We may earn a commission when you buy through links in our articles. Learn more.

Watch buildings crumble to dust in alt-history 1920 in this quick peek at Iron Harvest

Iron Harvest

Giant stompy robots make everything better. Well, almost everything. Masonry doesn’t seem to fare so well, as brick, mortar and stone don’t stand up too well to the rigors of alternate-history mechanized warfare, as we can see in this little peek at Iron Harvest, King Art Games’ new RTS in development.

It’s been over a year since we last took a peek at this promising game of stompy robots in an alternate-earth 1920s, and it’s looking no worse for wear.

Iron Harvest is looking solid, but it’s a good ways off still. Fortunately, we’ve got everything the aspiring strategist could ever hope to play in the meantime.

More than anything, the gameplay shown here reminds me of DigitalMindSoft’s excellent (if anarchic) Men of War series, which simulate the chaos of the battlefield to such a degree that a shell can ricochet off a dead tank hull, fly halfway across the map and air-burst above a vital infantry squad, changing the entire course of a battle though improbable bad luck and impressively simulated physics.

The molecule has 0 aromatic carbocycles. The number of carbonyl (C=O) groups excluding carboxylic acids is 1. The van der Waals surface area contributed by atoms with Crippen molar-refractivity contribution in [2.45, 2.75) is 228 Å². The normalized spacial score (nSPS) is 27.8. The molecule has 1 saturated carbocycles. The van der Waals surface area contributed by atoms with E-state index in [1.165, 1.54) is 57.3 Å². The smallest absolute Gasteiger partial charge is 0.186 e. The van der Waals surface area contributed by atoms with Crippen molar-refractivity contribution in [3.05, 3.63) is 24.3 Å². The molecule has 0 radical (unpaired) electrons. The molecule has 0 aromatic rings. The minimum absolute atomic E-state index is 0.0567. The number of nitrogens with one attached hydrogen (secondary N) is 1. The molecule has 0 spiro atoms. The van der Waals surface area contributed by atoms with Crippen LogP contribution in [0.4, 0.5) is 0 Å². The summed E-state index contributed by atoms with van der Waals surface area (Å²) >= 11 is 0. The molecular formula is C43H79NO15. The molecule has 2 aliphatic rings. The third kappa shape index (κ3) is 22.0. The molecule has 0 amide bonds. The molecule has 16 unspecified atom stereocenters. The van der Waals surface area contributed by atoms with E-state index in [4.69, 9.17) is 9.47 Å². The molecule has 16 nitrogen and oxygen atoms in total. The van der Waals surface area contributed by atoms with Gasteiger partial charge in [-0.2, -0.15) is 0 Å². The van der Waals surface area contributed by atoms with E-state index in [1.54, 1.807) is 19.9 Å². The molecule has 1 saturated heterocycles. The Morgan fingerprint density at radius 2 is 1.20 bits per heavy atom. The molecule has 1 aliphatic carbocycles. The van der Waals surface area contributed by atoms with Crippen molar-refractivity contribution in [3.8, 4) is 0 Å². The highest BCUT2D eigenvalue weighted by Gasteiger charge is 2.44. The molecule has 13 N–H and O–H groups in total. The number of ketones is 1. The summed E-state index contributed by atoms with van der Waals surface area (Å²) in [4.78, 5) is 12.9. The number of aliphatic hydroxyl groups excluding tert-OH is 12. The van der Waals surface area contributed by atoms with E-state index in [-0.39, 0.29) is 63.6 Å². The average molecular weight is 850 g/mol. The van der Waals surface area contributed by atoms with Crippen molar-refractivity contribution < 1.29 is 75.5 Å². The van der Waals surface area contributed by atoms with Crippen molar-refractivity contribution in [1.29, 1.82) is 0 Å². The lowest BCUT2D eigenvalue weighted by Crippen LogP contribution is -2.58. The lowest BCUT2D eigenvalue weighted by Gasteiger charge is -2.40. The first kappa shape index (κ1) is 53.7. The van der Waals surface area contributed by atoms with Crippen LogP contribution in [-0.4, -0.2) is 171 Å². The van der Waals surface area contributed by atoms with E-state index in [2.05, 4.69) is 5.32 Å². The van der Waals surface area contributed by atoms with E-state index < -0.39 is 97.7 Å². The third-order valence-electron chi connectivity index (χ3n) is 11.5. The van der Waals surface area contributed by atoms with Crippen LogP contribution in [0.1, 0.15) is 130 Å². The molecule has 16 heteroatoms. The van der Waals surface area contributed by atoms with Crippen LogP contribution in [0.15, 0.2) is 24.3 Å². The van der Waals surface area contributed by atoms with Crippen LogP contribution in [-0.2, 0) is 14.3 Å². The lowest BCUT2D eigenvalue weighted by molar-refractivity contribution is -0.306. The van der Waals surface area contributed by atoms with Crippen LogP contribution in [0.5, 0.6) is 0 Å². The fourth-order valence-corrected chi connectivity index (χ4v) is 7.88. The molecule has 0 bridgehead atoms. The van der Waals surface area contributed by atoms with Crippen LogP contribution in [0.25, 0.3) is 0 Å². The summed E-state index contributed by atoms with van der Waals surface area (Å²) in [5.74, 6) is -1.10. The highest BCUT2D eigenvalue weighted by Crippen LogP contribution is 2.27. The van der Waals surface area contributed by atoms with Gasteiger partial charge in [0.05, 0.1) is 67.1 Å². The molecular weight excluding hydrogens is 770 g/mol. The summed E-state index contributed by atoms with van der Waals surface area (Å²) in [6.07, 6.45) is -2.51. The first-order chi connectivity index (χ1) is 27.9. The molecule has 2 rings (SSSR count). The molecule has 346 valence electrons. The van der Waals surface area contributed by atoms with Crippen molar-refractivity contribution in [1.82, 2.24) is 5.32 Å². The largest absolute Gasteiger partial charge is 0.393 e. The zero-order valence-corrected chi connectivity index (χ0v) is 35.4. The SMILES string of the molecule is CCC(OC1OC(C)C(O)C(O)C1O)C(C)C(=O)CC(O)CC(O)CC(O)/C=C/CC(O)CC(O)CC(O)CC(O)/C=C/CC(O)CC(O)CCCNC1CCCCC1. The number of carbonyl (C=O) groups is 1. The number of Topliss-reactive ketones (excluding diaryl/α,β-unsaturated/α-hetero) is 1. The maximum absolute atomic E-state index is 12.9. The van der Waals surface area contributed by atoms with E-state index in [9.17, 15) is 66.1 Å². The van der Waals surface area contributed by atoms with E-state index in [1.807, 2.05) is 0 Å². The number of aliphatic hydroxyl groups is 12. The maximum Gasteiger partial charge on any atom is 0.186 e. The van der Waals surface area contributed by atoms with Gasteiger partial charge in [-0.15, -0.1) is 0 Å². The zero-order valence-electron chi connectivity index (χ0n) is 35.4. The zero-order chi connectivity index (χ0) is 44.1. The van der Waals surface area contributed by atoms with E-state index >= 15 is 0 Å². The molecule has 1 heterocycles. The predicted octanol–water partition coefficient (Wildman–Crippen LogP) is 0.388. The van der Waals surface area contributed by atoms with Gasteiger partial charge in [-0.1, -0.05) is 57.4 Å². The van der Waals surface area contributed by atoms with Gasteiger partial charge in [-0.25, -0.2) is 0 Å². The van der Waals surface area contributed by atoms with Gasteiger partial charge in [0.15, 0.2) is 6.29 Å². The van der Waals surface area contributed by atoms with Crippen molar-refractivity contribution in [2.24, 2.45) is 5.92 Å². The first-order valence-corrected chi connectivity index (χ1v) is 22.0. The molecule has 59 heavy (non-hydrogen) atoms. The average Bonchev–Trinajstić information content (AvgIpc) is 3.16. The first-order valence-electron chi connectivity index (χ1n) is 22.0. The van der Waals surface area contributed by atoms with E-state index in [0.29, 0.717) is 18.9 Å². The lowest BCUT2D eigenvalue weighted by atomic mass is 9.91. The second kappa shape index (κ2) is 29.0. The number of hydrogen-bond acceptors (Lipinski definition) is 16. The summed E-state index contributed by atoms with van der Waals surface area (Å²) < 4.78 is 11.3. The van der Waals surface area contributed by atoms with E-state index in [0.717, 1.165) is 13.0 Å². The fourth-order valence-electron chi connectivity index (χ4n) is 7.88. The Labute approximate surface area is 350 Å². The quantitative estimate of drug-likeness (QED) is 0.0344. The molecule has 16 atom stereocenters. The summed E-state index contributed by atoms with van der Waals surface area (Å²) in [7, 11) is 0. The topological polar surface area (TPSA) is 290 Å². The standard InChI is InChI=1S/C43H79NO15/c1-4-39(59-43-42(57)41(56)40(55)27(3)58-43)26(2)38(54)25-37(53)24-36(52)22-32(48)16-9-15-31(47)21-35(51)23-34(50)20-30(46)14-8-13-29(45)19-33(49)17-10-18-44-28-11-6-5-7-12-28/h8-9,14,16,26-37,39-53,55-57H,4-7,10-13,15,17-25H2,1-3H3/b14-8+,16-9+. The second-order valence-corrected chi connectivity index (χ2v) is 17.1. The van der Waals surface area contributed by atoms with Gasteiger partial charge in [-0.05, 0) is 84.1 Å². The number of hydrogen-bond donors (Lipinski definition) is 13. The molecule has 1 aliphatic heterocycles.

It’s that kind of chaos that I’m already looking forward to in Iron Harvest, with every poor decision just opening up new doors. Overextended an advance with a mech? Well, it’s broken now, but at least its shattered hull plates will provide cover for an infantry advance. Forced improvisation is half the fun of a good strategy game, after all.

The tech shown in the video above is impressive, going above and beyond on how they calculate building destruction. Rather than just disintegrate in traditional videogame form (even XCom cuts this corner a little), structures collapse dynamically, with towers bringing down walls as they topple sideways. It’ll almost certainly give your CPU a bit of a workout, but given how dynamic it makes the battlefield look, it’s got my attention.

There’s no fixed release date for the game, but King Art Games hope to have basic 1v1 multiplayer up and running by Spring of 2018, although I’d wager that any single-player campaign is going to take significantly more time and effort, considering that any AI is going to have to be able to navigate a continually shifting battlefield as well.